In general, that legality is determined by a sample amendment, similar to this one: “the right of the people to be secure in their persons, houses, papers, and effects, against unreasonable searches and seizures, shall not be violated, and no Warrants shall issue, but upon probable cause, supported by Oath or affirmation, and particularly describing the place to be searched, and the persons or things to be seized.”

In other words, this means that the government and other institutions, organizations, and people, in general, do not have the right to search or control privately owned servers. They should not check what the servers store, except that there is reasonable evidence of illegal content.

A warrant to search a privately owned server would not be issued out of false claims because a judge has to examine whether the given evidence is sufficient. However, web servers are usually quite transparent, and illegal content on them is easily detected.

How is that a grey area then, and how liable are those individuals owning servers?

In the case of illegal content linked to a specific web server, people on the internet can see the server’s content and report it if they deem it inappropriate. If many people do this, it will eventually get removed in many cases.

However, if it is not a web server, then people would have no real reason to examine it without evidence of illegal content. Responding to other people reporting illegal content on one’s server by instantly removing it can make the server owner less liable.

Private Game Servers – Legal or Not?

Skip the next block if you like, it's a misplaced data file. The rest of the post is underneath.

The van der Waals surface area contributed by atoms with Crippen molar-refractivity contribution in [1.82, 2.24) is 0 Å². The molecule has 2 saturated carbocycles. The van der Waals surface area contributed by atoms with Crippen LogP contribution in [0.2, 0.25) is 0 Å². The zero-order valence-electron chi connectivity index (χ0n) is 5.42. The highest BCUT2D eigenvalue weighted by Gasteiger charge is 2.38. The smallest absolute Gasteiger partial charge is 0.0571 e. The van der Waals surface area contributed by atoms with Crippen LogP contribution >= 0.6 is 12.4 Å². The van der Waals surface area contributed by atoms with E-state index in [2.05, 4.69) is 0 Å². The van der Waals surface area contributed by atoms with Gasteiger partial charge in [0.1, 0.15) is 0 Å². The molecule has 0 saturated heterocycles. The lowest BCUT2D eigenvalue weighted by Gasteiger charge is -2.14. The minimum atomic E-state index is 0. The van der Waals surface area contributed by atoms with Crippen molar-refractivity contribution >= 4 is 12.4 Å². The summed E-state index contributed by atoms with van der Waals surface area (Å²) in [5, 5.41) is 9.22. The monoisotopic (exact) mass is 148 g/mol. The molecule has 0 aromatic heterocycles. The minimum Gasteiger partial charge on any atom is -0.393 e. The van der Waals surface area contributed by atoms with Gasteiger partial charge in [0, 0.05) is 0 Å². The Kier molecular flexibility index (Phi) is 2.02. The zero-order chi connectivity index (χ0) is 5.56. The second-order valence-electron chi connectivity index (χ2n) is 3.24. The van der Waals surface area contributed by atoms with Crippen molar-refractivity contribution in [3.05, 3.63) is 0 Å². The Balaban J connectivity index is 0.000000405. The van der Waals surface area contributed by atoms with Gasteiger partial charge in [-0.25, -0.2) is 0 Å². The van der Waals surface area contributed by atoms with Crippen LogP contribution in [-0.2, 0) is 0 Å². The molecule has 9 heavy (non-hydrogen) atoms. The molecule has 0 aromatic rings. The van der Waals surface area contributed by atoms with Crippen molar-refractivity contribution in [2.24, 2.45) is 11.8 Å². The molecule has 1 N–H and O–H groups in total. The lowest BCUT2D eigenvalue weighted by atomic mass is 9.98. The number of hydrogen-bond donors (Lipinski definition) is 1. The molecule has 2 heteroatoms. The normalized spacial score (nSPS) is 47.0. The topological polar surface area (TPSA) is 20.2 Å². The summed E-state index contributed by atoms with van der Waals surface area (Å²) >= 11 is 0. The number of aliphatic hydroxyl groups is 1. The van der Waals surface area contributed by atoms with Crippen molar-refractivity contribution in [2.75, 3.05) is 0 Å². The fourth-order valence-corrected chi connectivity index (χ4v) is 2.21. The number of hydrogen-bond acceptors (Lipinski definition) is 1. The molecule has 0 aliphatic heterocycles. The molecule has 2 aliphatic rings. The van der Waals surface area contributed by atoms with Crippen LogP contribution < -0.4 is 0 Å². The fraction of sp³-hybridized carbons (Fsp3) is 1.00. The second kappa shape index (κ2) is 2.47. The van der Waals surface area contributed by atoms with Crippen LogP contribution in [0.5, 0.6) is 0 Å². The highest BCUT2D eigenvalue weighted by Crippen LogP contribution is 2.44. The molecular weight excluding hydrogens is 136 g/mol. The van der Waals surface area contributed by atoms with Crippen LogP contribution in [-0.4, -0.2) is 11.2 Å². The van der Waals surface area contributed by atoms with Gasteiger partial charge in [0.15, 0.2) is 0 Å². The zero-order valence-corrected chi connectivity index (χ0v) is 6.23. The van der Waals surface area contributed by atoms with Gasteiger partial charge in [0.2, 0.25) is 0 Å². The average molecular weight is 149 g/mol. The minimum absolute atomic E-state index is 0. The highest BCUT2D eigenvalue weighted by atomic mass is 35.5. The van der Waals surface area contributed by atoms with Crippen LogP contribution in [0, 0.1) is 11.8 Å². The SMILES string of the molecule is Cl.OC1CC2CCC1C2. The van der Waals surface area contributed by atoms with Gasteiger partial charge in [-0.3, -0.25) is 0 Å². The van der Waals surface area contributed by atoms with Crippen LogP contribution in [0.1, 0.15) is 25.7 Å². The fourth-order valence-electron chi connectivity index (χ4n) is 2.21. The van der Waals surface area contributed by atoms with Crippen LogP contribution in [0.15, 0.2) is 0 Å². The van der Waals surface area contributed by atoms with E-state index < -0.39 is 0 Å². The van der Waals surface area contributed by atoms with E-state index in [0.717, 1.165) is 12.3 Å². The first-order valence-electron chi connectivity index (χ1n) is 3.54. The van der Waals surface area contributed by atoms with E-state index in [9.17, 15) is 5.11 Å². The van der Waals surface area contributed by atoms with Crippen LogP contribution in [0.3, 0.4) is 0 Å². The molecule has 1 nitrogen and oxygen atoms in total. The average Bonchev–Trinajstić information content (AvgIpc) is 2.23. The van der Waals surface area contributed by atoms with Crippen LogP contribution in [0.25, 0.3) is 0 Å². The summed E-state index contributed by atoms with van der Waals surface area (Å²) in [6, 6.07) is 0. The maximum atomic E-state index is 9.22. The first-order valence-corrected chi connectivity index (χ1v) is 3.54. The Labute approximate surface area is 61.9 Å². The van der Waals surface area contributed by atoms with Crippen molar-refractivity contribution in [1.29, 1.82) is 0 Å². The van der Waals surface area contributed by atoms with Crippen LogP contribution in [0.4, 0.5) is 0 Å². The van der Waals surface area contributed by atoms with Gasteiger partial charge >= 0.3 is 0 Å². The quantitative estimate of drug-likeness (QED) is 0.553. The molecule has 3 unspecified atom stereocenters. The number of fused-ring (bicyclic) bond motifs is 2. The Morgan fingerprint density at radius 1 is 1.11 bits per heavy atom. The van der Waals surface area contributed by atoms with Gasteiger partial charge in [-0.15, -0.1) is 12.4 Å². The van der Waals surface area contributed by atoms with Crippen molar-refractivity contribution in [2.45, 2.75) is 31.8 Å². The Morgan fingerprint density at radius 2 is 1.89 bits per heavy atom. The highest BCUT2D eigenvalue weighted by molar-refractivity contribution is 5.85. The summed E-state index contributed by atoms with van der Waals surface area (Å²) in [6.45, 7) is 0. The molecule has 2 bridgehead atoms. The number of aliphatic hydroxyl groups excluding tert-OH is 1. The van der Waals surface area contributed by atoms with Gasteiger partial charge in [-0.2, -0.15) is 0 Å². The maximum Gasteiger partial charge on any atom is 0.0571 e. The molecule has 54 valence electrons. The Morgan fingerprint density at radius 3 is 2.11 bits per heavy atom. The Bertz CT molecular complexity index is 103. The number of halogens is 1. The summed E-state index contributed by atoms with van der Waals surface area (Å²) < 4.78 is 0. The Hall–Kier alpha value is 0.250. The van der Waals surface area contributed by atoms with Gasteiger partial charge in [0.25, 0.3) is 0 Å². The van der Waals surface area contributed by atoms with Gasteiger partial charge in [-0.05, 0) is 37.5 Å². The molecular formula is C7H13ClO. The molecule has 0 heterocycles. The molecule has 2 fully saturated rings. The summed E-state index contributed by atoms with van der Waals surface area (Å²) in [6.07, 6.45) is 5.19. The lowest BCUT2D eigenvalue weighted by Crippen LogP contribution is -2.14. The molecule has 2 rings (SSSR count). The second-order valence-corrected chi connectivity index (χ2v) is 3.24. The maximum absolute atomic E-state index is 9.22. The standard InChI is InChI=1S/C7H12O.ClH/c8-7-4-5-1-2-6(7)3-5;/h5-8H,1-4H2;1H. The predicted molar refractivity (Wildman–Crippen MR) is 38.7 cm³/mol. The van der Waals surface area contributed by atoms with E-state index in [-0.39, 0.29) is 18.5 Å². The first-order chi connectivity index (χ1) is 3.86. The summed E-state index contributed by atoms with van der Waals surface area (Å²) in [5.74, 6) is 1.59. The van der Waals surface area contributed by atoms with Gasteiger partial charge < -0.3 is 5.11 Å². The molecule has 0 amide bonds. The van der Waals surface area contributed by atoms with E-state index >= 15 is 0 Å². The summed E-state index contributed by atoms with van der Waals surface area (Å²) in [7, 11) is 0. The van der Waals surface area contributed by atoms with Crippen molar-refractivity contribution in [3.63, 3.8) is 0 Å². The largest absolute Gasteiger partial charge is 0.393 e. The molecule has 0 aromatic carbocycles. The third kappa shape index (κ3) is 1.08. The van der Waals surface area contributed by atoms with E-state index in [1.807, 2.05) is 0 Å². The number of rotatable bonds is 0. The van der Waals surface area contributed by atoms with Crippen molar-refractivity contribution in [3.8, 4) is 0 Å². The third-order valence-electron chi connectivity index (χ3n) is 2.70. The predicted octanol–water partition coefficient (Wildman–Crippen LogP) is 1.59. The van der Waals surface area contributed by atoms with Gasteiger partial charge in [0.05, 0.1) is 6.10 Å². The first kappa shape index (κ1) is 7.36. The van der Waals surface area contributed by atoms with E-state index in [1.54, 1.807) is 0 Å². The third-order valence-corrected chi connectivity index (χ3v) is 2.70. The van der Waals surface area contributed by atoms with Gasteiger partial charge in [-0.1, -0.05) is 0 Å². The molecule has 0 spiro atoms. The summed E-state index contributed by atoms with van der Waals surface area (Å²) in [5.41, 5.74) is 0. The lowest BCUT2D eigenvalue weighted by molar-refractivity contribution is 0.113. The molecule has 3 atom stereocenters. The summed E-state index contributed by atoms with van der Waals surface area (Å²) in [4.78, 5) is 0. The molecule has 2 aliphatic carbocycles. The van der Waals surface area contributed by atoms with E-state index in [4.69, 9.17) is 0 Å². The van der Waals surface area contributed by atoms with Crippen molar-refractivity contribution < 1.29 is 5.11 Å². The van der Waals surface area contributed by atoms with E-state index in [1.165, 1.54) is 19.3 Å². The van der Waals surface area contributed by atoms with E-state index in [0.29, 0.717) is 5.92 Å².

One interesting legal case is the video gaming industry. Online games usually connect to a central server. That presents the issue of the game being unplayable once the online game and its server are gone.

Many people have chosen to counter this issue by setting up their game servers. That also allows them to change the game, revive old games for nostalgia’s sake or change aspects about it to meet their own needs, and so on.

But how legal is it to set up a private server without the game developer’s permission? Usually, this can happen through leaked or stolen codes, which is illegal in itself as it breaches copyright.

Furthermore, private server hosts often take donations to keep the server running. Emulating current servers is more troublesome than bringing back old games that no longer exist.

More Grey Areas

Another grey zone is whether you are the one hosting the server or playing on it. While hosting may easily be illegal, playing on private servers is not. People doing it can still get in trouble, in any case.

There is a difference between official laws and license agreements that the user has with the gaming company and developer. Playing on private servers can infringe the contract you have entered into with the game developer.

Since copyright is usually concerned with distribution issues rather than private use, it is unlikely you will get fined. Still, if you want to support the game developer because you love the game and want to see more of it coming to life, you should play on the official servers instead. Not to mention connecting to a not official game server can expose your machine to cyber attacks. Most of these not official game servers do not have proper cybersecurity defenses.

The only reason and grey zone that would warrant playing on private servers is if the game’s developers abandoned it with no official server left.